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Tuesday 26 September 2023 Dublin: 15°C
Photocall Ireland The Kings of Concrete competition at Wood Quay in Dublin today
# Daily Fix
The Daily Fix: Saturday
In today’s fix: Police say there are unexploded bombs in Oslo as the search for bodies continues on Utoya… and RIP Amy Winehouse.

EVERY EVENING, brings you a round-up of the main news stories of the day as well as the bits and pieces that you may have missed.

  • The death toll in Norway rose to 92 today as more details emerged of the horror of the shooting spree on Utoya island, which police said went on for as long as 90 minutes. That death toll could still rise. Eighty-five people are now known to have died on the island, where a Labour Youth summer camp was being held. Norwegian prime minister Jens Stoltenberg said that his “childhood paradise island” had been “transformed into Hell”.
  • Meanwhile Police began questioning 32-year-old Anders Behring Breivik today. The Norwegian national who expressed right-wing views on the Internet was said to have surrendered immediately when police confronted him on the island yesterday. Police also say they have seized the car they believe he drove from Oslo to Utoya.
  • And in Oslo police said that the buildings surrounding yesterday’s blast site were still too dangerous to enter. They also said that they believe there are more unexploded bombs in the area.

Other news…

  • Amy Winehouse, the 27-year-old singer has been found dead at her London flat. Winehouse, who has publicly struggled with drug and alcohol problems, had recently cancelled a number of dates on her European tour. Take a look back at her music and her life.
  • The death toll from a high speed train collision in China has now risen to 32. Reuters reports that the crash happened on a bridge in the eastern Zhejiang province after one train lost power and another crashed into it from behind.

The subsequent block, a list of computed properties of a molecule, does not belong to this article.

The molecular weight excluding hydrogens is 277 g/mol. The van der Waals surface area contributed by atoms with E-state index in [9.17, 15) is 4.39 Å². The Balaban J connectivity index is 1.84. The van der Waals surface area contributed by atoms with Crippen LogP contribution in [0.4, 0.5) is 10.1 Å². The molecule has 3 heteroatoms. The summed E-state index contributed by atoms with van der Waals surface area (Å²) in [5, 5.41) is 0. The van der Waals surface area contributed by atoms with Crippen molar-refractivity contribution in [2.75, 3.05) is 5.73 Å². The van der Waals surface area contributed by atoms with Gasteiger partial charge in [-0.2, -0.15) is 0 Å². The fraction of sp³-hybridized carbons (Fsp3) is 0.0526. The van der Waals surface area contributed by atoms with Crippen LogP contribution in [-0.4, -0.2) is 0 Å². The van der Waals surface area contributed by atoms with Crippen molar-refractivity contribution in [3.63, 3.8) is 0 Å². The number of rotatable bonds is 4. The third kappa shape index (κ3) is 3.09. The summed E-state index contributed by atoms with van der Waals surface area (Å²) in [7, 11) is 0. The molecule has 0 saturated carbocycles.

• The Irish Medicines Board has said that it’s investigating any link between 13 possible cases of narcolepsy and the swine flu vaccine Pandemrix after the European Medicines Agency released details of a review which recommended that that drug should not be given to young people under the age of 20 except in exceptional circumstances.
  • Two Mayo publicans, who escaped punishment for serving out-of-hours, may have exposed a gaping hole in the legal system after it emerged that the appropriate laws weren’t translated into Irish. It’s now emerged that dozens of laws passed by the Oireachtas in recent years have have not been translated either, including the law which made legal every budget from 2000 to 2004, and the Equality Act 2004.
  • The Sunday Tribune and the Daily Mail have settled their legal action, which arose after the Mail allegedly produced an edition of its paper with a wraparound cover which was a mock version of the Tribune. The edition was published the first weekend after the Tribune ceased publication.
  • Fancy yourself as Harvard material? Could you pass the 1896 entrance exam?
  • And finally…

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